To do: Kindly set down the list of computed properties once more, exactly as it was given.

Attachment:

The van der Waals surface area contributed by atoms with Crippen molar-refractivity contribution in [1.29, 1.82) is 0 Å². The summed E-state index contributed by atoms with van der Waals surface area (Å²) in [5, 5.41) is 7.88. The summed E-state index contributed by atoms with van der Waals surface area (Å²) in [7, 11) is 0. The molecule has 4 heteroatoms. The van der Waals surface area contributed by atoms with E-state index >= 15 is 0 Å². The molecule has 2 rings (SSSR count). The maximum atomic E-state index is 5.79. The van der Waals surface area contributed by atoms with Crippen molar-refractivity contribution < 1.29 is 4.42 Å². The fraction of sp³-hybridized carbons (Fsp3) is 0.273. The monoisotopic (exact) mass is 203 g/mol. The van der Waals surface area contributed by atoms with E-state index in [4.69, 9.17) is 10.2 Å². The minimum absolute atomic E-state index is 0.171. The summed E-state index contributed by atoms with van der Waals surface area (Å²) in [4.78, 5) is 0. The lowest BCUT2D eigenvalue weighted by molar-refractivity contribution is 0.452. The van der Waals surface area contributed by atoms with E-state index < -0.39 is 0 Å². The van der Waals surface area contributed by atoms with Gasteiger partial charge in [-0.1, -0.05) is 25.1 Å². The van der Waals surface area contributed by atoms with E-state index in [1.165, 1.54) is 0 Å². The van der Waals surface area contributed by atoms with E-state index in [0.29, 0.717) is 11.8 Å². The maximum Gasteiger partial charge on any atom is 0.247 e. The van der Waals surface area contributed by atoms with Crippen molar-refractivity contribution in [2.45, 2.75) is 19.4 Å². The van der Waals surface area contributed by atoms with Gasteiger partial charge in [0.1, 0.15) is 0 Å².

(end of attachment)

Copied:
The van der Waals surface area contributed by atoms with Crippen molar-refractivity contribution in [1.29, 1.82) is 0 Å². The summed E-state index contributed by atoms with van der Waals surface area (Å²) in [5, 5.41) is 7.88. The summed E-state index contributed by atoms with van der Waals surface area (Å²) in [7, 11) is 0. The molecule has 4 heteroatoms. The van der Waals surface area contributed by atoms with E-state index >= 15 is 0 Å². The molecule has 2 rings (SSSR count). The maximum atomic E-state index is 5.79. The van der Waals surface area contributed by atoms with Crippen molar-refractivity contribution < 1.29 is 4.42 Å². The fraction of sp³-hybridized carbons (Fsp3) is 0.273. The monoisotopic (exact) mass is 203 g/mol. The van der Waals surface area contributed by atoms with E-state index in [4.69, 9.17) is 10.2 Å². The minimum absolute atomic E-state index is 0.171. The summed E-state index contributed by atoms with van der Waals surface area (Å²) in [4.78, 5) is 0. The lowest BCUT2D eigenvalue weighted by molar-refractivity contribution is 0.452. The van der Waals surface area contributed by atoms with E-state index < -0.39 is 0 Å². The van der Waals surface area contributed by atoms with Gasteiger partial charge in [-0.1, -0.05) is 25.1 Å². The van der Waals surface area contributed by atoms with E-state index in [1.165, 1.54) is 0 Å². The van der Waals surface area contributed by atoms with E-state index in [0.29, 0.717) is 11.8 Å². The maximum Gasteiger partial charge on any atom is 0.247 e. The van der Waals surface area contributed by atoms with Crippen molar-refractivity contribution in [2.45, 2.75) is 19.4 Å². The van der Waals surface area contributed by atoms with Gasteiger partial charge in [0.1, 0.15) is 0 Å².